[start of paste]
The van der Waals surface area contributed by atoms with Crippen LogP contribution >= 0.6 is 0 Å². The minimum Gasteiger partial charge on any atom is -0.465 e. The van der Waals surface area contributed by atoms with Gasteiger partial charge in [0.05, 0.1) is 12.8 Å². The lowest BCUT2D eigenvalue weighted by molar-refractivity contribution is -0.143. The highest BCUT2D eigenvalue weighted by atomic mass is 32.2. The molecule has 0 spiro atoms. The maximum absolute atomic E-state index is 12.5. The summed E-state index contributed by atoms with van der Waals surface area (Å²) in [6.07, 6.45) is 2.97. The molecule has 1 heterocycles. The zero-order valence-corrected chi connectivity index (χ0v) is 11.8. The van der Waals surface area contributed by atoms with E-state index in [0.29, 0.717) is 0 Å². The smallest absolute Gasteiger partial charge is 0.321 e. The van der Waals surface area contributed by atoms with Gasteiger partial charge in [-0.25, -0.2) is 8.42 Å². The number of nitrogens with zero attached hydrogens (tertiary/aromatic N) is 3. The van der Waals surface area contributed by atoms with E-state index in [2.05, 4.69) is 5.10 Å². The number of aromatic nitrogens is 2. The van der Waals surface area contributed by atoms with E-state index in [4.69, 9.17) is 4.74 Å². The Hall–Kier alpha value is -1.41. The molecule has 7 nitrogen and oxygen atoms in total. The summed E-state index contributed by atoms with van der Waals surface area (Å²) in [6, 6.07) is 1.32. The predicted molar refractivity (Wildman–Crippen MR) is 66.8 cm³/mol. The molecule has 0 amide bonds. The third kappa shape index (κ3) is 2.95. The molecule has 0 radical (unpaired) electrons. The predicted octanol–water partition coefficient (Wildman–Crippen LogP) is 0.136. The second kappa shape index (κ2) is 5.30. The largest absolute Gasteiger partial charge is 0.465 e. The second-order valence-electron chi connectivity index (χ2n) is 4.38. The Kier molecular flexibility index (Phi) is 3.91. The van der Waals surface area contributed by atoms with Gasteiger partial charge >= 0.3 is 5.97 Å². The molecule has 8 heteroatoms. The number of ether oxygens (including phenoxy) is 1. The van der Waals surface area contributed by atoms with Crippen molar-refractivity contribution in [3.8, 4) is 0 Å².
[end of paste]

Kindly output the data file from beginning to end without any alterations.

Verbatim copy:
The van der Waals surface area contributed by atoms with Crippen LogP contribution >= 0.6 is 0 Å². The minimum Gasteiger partial charge on any atom is -0.465 e. The van der Waals surface area contributed by atoms with Gasteiger partial charge in [0.05, 0.1) is 12.8 Å². The lowest BCUT2D eigenvalue weighted by molar-refractivity contribution is -0.143. The highest BCUT2D eigenvalue weighted by atomic mass is 32.2. The molecule has 0 spiro atoms. The maximum absolute atomic E-state index is 12.5. The summed E-state index contributed by atoms with van der Waals surface area (Å²) in [6.07, 6.45) is 2.97. The molecule has 1 heterocycles. The zero-order valence-corrected chi connectivity index (χ0v) is 11.8. The van der Waals surface area contributed by atoms with E-state index in [0.29, 0.717) is 0 Å². The smallest absolute Gasteiger partial charge is 0.321 e. The van der Waals surface area contributed by atoms with Gasteiger partial charge in [-0.25, -0.2) is 8.42 Å². The number of nitrogens with zero attached hydrogens (tertiary/aromatic N) is 3. The van der Waals surface area contributed by atoms with E-state index in [2.05, 4.69) is 5.10 Å². The number of aromatic nitrogens is 2. The van der Waals surface area contributed by atoms with E-state index in [4.69, 9.17) is 4.74 Å². The Hall–Kier alpha value is -1.41. The molecule has 7 nitrogen and oxygen atoms in total. The summed E-state index contributed by atoms with van der Waals surface area (Å²) in [6, 6.07) is 1.32. The predicted molar refractivity (Wildman–Crippen MR) is 66.8 cm³/mol. The molecule has 0 amide bonds. The third kappa shape index (κ3) is 2.95. The molecule has 0 radical (unpaired) electrons. The predicted octanol–water partition coefficient (Wildman–Crippen LogP) is 0.136. The second kappa shape index (κ2) is 5.30. The largest absolute Gasteiger partial charge is 0.465 e. The second-order valence-electron chi connectivity index (χ2n) is 4.38. The Kier molecular flexibility index (Phi) is 3.91. The van der Waals surface area contributed by atoms with Gasteiger partial charge >= 0.3 is 5.97 Å². The molecule has 8 heteroatoms. The number of ether oxygens (including phenoxy) is 1. The van der Waals surface area contributed by atoms with Crippen molar-refractivity contribution in [3.8, 4) is 0 Å².